• The end of the Royalty-In-Kind Program. In a September 2008 report, POGO pointed out many problems with the Royalty-In-Kind (RIK) program, the government's flawed program to collect royalty payments from companies drilling for natural resources on federal lands. POGO saw one of its top recommendations implemented when Interior Secretary Ken Salazar announced the end of the RIK program in September 2009. The announcement occurred virtually at the same time as POGO's Danielle Brian testified before the full House Subcommittee on Energy and Minerals Resources on this issue. Now we can move forward towards a better system of oil and gas royalty collection — the second largest source of revenue for the federal government.


  • Publishing Book on Congressional Oversight.  POGO published its first book in June of this year: The Art of Congressional Oversight: A User's Guide to Doing It Right. Emerging out of our work with the Congressional Oversight Training Series (COTS), the book is a compilation of tips, case studies, and best practices for congressional oversight.  POGO hopes the book will inspire a new generation of staffers to continue in the rich tradition of congressional oversight.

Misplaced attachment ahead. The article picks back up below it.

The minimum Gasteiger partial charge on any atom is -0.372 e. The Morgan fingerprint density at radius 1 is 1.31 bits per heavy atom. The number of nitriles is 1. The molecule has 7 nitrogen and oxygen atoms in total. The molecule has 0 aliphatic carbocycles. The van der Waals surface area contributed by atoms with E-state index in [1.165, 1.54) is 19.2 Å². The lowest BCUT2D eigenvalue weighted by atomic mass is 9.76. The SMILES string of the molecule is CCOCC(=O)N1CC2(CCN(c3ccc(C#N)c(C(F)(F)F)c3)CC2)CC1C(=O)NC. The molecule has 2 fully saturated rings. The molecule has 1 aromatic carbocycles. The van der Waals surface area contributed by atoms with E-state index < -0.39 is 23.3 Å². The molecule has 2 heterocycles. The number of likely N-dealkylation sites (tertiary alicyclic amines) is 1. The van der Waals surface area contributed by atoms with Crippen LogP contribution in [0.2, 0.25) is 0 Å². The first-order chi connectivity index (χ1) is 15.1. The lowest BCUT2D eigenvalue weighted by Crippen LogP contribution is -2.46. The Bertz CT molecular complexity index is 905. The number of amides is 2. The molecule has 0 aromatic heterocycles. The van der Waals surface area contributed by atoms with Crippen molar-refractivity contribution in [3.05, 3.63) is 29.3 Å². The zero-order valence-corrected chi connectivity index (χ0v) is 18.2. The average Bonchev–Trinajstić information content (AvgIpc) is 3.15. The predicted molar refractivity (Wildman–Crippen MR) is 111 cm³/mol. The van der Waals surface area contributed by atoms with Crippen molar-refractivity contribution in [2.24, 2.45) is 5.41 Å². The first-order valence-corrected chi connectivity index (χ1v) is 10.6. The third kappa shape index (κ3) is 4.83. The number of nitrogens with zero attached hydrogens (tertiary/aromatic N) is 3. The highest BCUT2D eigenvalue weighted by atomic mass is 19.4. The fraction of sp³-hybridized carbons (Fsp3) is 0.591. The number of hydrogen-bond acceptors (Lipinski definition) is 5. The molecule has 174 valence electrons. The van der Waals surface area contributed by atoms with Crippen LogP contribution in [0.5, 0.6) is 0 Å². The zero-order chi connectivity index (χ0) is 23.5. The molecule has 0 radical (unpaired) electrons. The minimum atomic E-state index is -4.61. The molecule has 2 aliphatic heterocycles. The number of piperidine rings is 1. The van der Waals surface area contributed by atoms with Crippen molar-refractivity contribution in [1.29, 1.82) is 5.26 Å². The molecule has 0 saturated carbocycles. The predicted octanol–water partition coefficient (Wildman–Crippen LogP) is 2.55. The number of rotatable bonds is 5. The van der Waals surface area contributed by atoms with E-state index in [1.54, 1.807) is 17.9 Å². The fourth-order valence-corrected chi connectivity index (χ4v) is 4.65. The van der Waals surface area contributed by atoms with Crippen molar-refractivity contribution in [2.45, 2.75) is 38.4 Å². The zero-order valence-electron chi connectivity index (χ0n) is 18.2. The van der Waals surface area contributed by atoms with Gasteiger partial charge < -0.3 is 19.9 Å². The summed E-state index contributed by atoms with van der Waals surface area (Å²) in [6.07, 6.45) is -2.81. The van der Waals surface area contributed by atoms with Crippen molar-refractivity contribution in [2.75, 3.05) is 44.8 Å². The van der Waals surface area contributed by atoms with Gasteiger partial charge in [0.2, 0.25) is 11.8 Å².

• Whistleblower Reform Moves in the Senate. After nearly a decade-long effort (in which POGO played no small part), in July 2009, the Senate Committee on Homeland Security and Governmental Affairs advanced whistleblower legislation, creating provisions such as allowing jury trials for whistleblowers suffering retaliation. Legislation will now move to the House, where it is expected to be strengthened.


  • Facilitating Monthly Oversight Training Series on the Hill. Now entering its fourth year, POGO's Congressional Oversight Training Series (COTS) continues to spark idea exchange, encourage collaboration, and hone the investigative skills of congressional staffers on both sides of the aisle.  Over 250 congressional staffers representing 110 Senate and House offices participated in at least one of our 12 seminars this year.